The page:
I CAME across this article in the New York Times this past weekend about how the bank shot—especially during free throws—are popular in the Korean Basketball League (KBL).
Incredibly, those using that technique for free throws are hitting at a high 80 to 90 percent rate.
I have always loved the bank shot since I saw Julius Erving do that with the Philadelphia 76ers. I loved how even during lay-ups, Erving and even George Gervin flicked the ball off the board and used its spin to guide it into the net.
Then of course, some other bank shot artists were Scottie Pippen and Tim Duncan (he is considered one of the best at that technique in the Association).
When Erving and Gervin were going to that shot, it became the rage in basketball courts everywhere, and I too was afflicted. I practiced it at home or in school and became good at it.
On the playground, school intramurals, corporate leagues, Fil-Am Summer Leagues, I would always always use it. Up to the last time I played competitively in 2012, I ‘d use it.
Dunking the ball? Nah, I couldn’t do that. I could only touch the rim. That’s about it.
Look, I love the all-net shot. The swish feels good. You’re a deadeye.
The bank shot? I always felt there was a science, math, and art to it. And I didn’t care if people laughed at the bank shot.
Besides, in the Philippine Basketball Association, Dondon Ampalayo, Philip Cesar, Freddie Hubalde and Bogs Adornado would use the board as well. A good friend, Joey was known for his booming triples. But he liked to occasionally hit a bank shot—get this—from a hook shot. Shades of his dad, basketball great Caloy Loyzaga.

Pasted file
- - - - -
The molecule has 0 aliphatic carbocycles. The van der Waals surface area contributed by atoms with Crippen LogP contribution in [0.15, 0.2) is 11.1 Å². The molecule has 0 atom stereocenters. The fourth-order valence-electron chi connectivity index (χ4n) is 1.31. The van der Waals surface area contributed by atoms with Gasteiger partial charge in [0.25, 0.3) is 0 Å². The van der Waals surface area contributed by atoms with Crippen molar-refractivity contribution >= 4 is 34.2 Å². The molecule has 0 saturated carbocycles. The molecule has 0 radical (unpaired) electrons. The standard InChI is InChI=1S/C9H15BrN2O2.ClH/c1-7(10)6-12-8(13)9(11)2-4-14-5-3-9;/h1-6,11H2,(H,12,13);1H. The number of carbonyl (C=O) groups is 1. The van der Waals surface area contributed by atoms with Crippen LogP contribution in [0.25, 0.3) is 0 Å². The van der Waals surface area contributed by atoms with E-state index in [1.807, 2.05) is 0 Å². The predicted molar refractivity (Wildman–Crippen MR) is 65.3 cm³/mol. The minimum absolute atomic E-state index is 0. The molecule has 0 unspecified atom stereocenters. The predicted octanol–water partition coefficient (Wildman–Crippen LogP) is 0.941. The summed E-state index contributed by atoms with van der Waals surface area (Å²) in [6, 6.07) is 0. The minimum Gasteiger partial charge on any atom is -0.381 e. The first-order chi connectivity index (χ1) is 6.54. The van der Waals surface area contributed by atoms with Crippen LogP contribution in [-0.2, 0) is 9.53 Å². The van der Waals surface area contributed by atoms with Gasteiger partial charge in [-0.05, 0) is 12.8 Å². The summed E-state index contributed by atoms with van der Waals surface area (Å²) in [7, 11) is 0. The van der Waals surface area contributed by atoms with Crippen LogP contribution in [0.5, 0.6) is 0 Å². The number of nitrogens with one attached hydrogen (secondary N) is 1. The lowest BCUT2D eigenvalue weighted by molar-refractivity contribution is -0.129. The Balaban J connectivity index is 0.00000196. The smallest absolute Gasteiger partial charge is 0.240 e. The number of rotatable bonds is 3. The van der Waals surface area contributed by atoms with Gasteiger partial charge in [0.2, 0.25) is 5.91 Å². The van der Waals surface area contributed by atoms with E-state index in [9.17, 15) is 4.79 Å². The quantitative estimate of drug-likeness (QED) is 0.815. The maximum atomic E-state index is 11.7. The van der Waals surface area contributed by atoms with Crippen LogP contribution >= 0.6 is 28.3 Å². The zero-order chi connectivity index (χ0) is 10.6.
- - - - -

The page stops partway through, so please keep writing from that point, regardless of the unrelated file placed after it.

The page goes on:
Whether using that box behind the ring or using angles to send the rock in, I got a kick out of it.
And it became a necessity.
Playing in some recreation leagues in the US, if I wanted to get a shot off against the taller Americans, I used the top of the backboard to bank or kiss the ball in. If they messed with it, it was goaltending. So, all the more I used the bank shot.
When I would score using that technique, I ran back rather coolly, but thinking of the Doctor and the Iceman.
When you use it for the first time, some in the crowd will go, “Wow.” Others will say, “Chamba!” That is until you do it again and again.
If people point to the geometry of the Princeton or Triangle Offense (well, a lot about basketball is geometry), isn’t it not the same with the bank? That’s geometry, too.
The angle of incidence is the angle between the path of the ball as it approaches the backboard, and the line perpendicular to the surface that is called the angle of reflection. That’s like a triangle. That is the basis for boarding.
There, of course, is a nerdier way of explaining it that includes right triangles. Suffice to say, there is a math to the bank shot.
So watching those Korean fans wait with baited breath for those banked free throws and shots and celebrating after the shot was made—that’s definitely cool. They keep this alive. And for ballers, the bank is open at all times. Even on Sundays.